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We need to talk about alcohol  


Young man looking solemnly out of a window

We need to talk about alcohol. 

More specifically we need to talk about the significant harm that alcohol is causing to far too many Australians.  

Recently released Australian Bureau of Statistics released data showed that more people are dying because of alcohol, with increases two years in a row bringing alcohol-induced deaths to their highest rate in a decade. 

If you didn’t hear about this, it’s not surprising, because these findings did not spark a national discussion or result in governments leaping to action to understand and reverse these trends.  

This is partly because, as a country, we accept a higher level of harm from alcohol than we do for any other drug. 

Every 90 minutes an Australian dies from an alcohol related disease or illness. 

Every three-and-a-half minutes someone is hospitalised because of alcohol. 

One in ten Australians who drink alcohol meet the criteria for alcohol use disorder. One in ten. 

Up to half a million people are waiting for alcohol and other drug treatment, most of whom need help with their alcohol use. 

Alcohol is the main drug that people access alcohol and other drug treatment services for. 

You’d struggle to meet an Australian who hasn’t been negatively affected by alcohol use in some way.  

Most people have a story of being injured, experiencing violence or assault, having a friend or family member who has an alcohol dependency … the list goes on and on. 

But alcohol isn’t seen as a drug – not like tobacco or pharmaceuticals or other drugs.  

Alcohol is seen more like any other product available to buy, yet at the same time it’s given a status unlike any other product. 

Alcohol is the only drug where you can be simultaneously judged for consuming too much and also not enough. 

Alcohol is a drug where it’s noticed if it becomes ‘a problem for you’ and you need to stop drinking – but if you do stop drinking, you might be shunned by friends.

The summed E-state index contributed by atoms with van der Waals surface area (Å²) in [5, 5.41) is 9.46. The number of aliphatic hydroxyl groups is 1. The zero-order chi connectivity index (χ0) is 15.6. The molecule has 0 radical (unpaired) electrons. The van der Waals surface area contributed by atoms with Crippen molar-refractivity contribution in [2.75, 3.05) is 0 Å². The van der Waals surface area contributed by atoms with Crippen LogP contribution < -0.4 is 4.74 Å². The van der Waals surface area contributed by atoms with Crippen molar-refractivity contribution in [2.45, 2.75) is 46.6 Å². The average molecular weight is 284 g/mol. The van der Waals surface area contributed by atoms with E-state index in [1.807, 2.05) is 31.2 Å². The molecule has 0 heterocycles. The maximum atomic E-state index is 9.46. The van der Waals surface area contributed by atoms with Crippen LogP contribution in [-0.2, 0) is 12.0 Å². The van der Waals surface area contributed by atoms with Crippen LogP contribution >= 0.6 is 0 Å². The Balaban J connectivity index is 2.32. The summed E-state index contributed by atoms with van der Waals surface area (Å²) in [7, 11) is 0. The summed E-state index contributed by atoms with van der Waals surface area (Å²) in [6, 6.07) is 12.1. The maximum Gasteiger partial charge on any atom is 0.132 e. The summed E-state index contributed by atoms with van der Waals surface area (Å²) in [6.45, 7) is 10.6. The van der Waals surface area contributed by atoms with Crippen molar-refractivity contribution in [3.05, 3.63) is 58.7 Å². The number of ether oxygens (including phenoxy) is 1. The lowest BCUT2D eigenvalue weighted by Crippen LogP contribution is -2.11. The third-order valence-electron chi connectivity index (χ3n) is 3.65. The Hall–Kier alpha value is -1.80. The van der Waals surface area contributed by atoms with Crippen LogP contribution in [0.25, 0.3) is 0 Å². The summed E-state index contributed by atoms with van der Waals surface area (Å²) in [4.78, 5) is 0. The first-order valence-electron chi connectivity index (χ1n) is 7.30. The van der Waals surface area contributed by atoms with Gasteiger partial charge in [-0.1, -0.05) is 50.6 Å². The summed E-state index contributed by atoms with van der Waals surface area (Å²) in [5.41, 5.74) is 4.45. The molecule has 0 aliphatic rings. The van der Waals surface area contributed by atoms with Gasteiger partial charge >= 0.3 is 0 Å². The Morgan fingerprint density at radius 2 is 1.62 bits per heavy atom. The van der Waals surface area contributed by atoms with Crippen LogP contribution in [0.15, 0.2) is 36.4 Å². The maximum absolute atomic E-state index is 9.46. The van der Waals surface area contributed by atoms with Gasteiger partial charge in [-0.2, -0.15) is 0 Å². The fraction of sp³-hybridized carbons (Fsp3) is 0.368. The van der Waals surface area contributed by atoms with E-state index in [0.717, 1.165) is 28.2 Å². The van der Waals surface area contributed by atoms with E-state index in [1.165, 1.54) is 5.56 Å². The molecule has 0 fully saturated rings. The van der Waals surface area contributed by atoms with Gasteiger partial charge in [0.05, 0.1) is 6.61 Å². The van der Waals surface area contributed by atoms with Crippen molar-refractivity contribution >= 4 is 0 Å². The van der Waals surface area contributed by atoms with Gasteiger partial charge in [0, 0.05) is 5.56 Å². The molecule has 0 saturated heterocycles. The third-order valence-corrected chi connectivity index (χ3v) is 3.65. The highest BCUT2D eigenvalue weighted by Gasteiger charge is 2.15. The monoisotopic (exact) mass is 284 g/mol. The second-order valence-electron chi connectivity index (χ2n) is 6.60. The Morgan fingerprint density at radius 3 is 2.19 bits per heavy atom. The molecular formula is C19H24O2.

Alcohol is the only drug that we think our children need to be ‘introduced to’, preferably by parents at home.  

Alcohol is the only drug that we buy as a gift for friends and loved ones and the only drug that is expected to be used at celebrations. 

Alcohol is the only drug where excessive use is celebrated, with out-of-control intoxication seen as hilarious and encouraged. 

The prolific and endless marketing of alcohol over many decades has told us that alcohol use is a normal part of life – in fact, it’s encouraged. We’re sold the idea that every holiday should involve alcohol, every social event should involve alcohol. Increasingly, marketing is even telling us that we need to be drinking while we’re streaming our favourite shows. 

But alcohol is a drug and it’s more harmful to Australians than any illegal drug. 

If we saw alcohol for what it is – a drug that is harming and killing far too many Australians – we would act immediately.  

If we listened to and heard the stories of the people living with alcohol use disorders, the people who have experienced violence that was exacerbated by alcohol, the people who watched loved ones die because of alcohol – we would act immediately.  

But instead, alcohol lobby groups are given unprecedented access to decision-makers and their asks for inaction or even deregulation are often met. 

Like the lobbying by alcohol companies, much of the harm from alcohol occurs behind closed doors. 

It’s easy to ignore what we can’t see – alcohol’s involvement in family violence, child protection cases, chronic diseases and alcohol use disorders. Much of this goes on for years unnoticed and the stigma associated with these harms means that people often don’t speak of these negative effects. 

Until we see alcohol as a drug; 

Until we acknowledge the significant harm that it causes; 

Until we make space for a conversation where people raising genuine concerns are heard, too many people will experience violence, disease, deaths – all of which is preventable. 

To be silent and to ignore alcohol’s role in violence, disease and preventable deaths is to say to the many Australians who experience these harms that they do not matter – that these levels of harm are an acceptable byproduct of the profits being made by large, often multi-national alcohol companies. 

And so, we need to talk about alcohol.  

We need to talk about the excessive harm that it causes and the ways that governments can put in place measures that prevent these harms – like common sense controls on alcohol delivery, which is rapidly increasing and being sold into homes within 30 minutes. We need to talk about ensuring that people have access to supports to get help when they reach out for it for themselves or their loved ones. 

Alcohol retailers are rapidly moving to expand alcohol marketing and sales in the digital environment in ways that are harder to monitor and regulate – which will drive more harm. We need to ensure that governments are working to get ahead of this by introducing common sense measures that prioritise keeping people safe. 

We need to show people that they do matter and that we no longer accept these high levels of harm from alcohol.  

And the time for action is now. 

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